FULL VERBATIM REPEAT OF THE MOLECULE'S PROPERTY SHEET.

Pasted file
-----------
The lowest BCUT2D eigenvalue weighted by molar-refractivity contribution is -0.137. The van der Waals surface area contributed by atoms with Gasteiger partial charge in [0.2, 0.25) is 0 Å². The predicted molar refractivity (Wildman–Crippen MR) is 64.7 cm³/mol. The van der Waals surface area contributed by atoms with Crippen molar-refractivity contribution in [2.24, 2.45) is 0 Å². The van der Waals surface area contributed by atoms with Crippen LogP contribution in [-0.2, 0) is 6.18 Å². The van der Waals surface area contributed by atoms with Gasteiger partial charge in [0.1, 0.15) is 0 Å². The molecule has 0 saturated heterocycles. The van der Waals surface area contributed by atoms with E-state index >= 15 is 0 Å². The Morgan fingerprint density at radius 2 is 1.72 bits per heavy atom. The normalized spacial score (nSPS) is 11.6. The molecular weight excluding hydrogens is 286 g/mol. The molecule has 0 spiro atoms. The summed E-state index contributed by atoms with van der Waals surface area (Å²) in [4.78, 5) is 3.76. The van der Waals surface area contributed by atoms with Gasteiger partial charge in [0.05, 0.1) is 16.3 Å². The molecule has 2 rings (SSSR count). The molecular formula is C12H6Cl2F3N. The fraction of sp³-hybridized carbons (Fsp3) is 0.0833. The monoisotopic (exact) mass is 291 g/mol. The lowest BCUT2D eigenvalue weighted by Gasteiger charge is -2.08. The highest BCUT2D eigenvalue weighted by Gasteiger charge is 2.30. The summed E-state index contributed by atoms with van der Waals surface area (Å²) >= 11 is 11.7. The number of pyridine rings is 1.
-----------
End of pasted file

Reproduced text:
The lowest BCUT2D eigenvalue weighted by molar-refractivity contribution is -0.137. The van der Waals surface area contributed by atoms with Gasteiger partial charge in [0.2, 0.25) is 0 Å². The predicted molar refractivity (Wildman–Crippen MR) is 64.7 cm³/mol. The van der Waals surface area contributed by atoms with Crippen molar-refractivity contribution in [2.24, 2.45) is 0 Å². The van der Waals surface area contributed by atoms with Crippen LogP contribution in [-0.2, 0) is 6.18 Å². The van der Waals surface area contributed by atoms with Gasteiger partial charge in [0.1, 0.15) is 0 Å². The molecule has 0 saturated heterocycles. The van der Waals surface area contributed by atoms with E-state index >= 15 is 0 Å². The Morgan fingerprint density at radius 2 is 1.72 bits per heavy atom. The normalized spacial score (nSPS) is 11.6. The molecular weight excluding hydrogens is 286 g/mol. The molecule has 0 spiro atoms. The summed E-state index contributed by atoms with van der Waals surface area (Å²) in [4.78, 5) is 3.76. The van der Waals surface area contributed by atoms with Gasteiger partial charge in [0.05, 0.1) is 16.3 Å². The molecule has 2 rings (SSSR count). The molecular formula is C12H6Cl2F3N. The fraction of sp³-hybridized carbons (Fsp3) is 0.0833. The monoisotopic (exact) mass is 291 g/mol. The lowest BCUT2D eigenvalue weighted by Gasteiger charge is -2.08. The highest BCUT2D eigenvalue weighted by Gasteiger charge is 2.30. The summed E-state index contributed by atoms with van der Waals surface area (Å²) >= 11 is 11.7. The number of pyridine rings is 1.